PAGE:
Why such, well, merry titles for each child.
“Because, that’s who I am,” Donna says.
Friends still call Donna and ask, “Will you please motivate me?”
Of course, with a few conditions.
“If you do exactly as I tell you,” she answers.
Open the refrigerator, she says, and get rid of everything you have that’s been in there too long, that’s no good for you. Then, exercise. Run, walk, whatever. Just go. Be committed. Believe in the impossible.
Schulze says she used to have diabetes and high blood pressure. No more. She beat it with exercise, diet and positive thoughts. She played basketball on a senior team right up to her doctor’s diagnosis.
People, Schulze says, are responsible for their lives. There is no trick to good health. No secret.
“Pills and doctors, can’t do everything,” she said.
The Oregon State University graduate was in her 40s when she earned her physical education degree. Some say she was too old and couldn’t, shouldn’t do it.
Donna didn’t listen. She did it. This is a woman, after all, who finished her first marathon when she was 54. Again, people said she couldn’t do it. She did.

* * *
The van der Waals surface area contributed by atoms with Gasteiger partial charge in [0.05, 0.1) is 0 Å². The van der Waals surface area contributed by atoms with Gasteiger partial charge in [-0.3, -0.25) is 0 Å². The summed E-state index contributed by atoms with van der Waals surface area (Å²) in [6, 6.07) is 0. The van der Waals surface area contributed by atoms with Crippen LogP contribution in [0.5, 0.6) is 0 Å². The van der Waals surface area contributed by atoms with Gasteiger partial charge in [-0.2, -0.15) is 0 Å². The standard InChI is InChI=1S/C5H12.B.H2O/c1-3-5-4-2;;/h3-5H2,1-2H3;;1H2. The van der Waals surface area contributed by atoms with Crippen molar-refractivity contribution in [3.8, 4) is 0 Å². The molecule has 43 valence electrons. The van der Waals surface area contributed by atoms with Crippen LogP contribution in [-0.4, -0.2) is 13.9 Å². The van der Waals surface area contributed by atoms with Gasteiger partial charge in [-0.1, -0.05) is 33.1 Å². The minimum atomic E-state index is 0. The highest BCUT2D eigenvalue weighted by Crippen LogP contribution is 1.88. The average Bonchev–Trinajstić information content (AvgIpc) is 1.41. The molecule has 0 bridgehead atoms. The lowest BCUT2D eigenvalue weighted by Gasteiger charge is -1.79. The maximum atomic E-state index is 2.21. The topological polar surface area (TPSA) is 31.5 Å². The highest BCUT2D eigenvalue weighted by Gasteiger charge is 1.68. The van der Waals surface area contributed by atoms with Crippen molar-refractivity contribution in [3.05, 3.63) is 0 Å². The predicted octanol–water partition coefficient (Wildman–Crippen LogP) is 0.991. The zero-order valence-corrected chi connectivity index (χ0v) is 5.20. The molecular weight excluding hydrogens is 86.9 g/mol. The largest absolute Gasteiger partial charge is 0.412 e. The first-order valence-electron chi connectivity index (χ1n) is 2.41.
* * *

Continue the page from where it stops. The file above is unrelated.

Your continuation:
“I motivate people to do things, health, fitness, shopping, save money, vacation,” she says.
There was even a book written about her “The Lavender Lady of Kilauea,” by Lori Dill. On the cover, Donna wears, of course, a lavender sweater while holding her best friend, Patches. It is a touching tribute.
On the back is a Bible verse, “I can do all things through Christ who gives me strength.” — Philippians 4:13 “The Lord controls my life,” says Schulze, who attends North Shore Christian Church. “I do what he tells me to do.”
So, her days numbered, Donna Schulze will do what she does best, what the Lord tells her: Encourage, motivate, inspire, lead. Not by words only, but actions.
She will, she says, live gracefully for all her days.
“That’s how you face death,” she said.